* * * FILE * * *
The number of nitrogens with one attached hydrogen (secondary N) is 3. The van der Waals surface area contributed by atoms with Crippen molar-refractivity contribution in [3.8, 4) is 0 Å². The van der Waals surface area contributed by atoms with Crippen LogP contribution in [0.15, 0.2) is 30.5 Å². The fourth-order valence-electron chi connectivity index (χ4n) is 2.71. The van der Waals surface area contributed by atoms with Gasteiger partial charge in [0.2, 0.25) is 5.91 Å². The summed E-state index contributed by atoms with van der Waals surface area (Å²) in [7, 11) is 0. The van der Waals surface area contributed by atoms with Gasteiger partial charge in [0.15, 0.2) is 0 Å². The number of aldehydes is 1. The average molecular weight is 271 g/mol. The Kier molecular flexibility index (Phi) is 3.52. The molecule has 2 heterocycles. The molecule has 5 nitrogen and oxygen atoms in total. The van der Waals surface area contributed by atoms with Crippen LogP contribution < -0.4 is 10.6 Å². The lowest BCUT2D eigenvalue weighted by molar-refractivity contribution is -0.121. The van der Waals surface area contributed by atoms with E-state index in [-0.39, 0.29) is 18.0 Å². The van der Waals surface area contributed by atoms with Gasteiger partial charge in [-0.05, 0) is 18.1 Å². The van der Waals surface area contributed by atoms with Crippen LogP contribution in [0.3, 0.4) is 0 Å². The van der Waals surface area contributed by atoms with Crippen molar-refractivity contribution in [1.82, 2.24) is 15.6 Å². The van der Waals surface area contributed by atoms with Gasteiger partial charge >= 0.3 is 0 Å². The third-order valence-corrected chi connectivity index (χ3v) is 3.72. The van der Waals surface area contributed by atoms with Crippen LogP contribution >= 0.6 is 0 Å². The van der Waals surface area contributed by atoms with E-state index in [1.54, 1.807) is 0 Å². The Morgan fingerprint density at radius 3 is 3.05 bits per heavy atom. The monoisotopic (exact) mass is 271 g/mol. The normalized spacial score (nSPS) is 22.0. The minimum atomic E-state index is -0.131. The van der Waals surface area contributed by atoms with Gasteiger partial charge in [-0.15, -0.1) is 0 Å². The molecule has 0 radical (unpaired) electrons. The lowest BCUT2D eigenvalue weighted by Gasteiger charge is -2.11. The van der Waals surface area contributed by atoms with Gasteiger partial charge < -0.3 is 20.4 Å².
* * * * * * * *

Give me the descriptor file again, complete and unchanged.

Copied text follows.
The number of nitrogens with one attached hydrogen (secondary N) is 3. The van der Waals surface area contributed by atoms with Crippen molar-refractivity contribution in [3.8, 4) is 0 Å². The van der Waals surface area contributed by atoms with Crippen LogP contribution in [0.15, 0.2) is 30.5 Å². The fourth-order valence-electron chi connectivity index (χ4n) is 2.71. The van der Waals surface area contributed by atoms with Gasteiger partial charge in [0.2, 0.25) is 5.91 Å². The summed E-state index contributed by atoms with van der Waals surface area (Å²) in [7, 11) is 0. The van der Waals surface area contributed by atoms with Gasteiger partial charge in [0.15, 0.2) is 0 Å². The number of aldehydes is 1. The average molecular weight is 271 g/mol. The Kier molecular flexibility index (Phi) is 3.52. The molecule has 2 heterocycles. The molecule has 5 nitrogen and oxygen atoms in total. The van der Waals surface area contributed by atoms with Crippen LogP contribution < -0.4 is 10.6 Å². The lowest BCUT2D eigenvalue weighted by molar-refractivity contribution is -0.121. The van der Waals surface area contributed by atoms with E-state index in [-0.39, 0.29) is 18.0 Å². The van der Waals surface area contributed by atoms with Gasteiger partial charge in [-0.05, 0) is 18.1 Å². The van der Waals surface area contributed by atoms with Crippen LogP contribution in [0.3, 0.4) is 0 Å². The van der Waals surface area contributed by atoms with Crippen molar-refractivity contribution in [1.82, 2.24) is 15.6 Å². The van der Waals surface area contributed by atoms with Gasteiger partial charge >= 0.3 is 0 Å². The third-order valence-corrected chi connectivity index (χ3v) is 3.72. The van der Waals surface area contributed by atoms with Crippen LogP contribution >= 0.6 is 0 Å². The van der Waals surface area contributed by atoms with E-state index in [1.54, 1.807) is 0 Å². The Morgan fingerprint density at radius 3 is 3.05 bits per heavy atom. The monoisotopic (exact) mass is 271 g/mol. The normalized spacial score (nSPS) is 22.0. The minimum atomic E-state index is -0.131. The van der Waals surface area contributed by atoms with Gasteiger partial charge in [-0.15, -0.1) is 0 Å². The molecule has 0 radical (unpaired) electrons. The lowest BCUT2D eigenvalue weighted by Gasteiger charge is -2.11. The van der Waals surface area contributed by atoms with Gasteiger partial charge < -0.3 is 20.4 Å².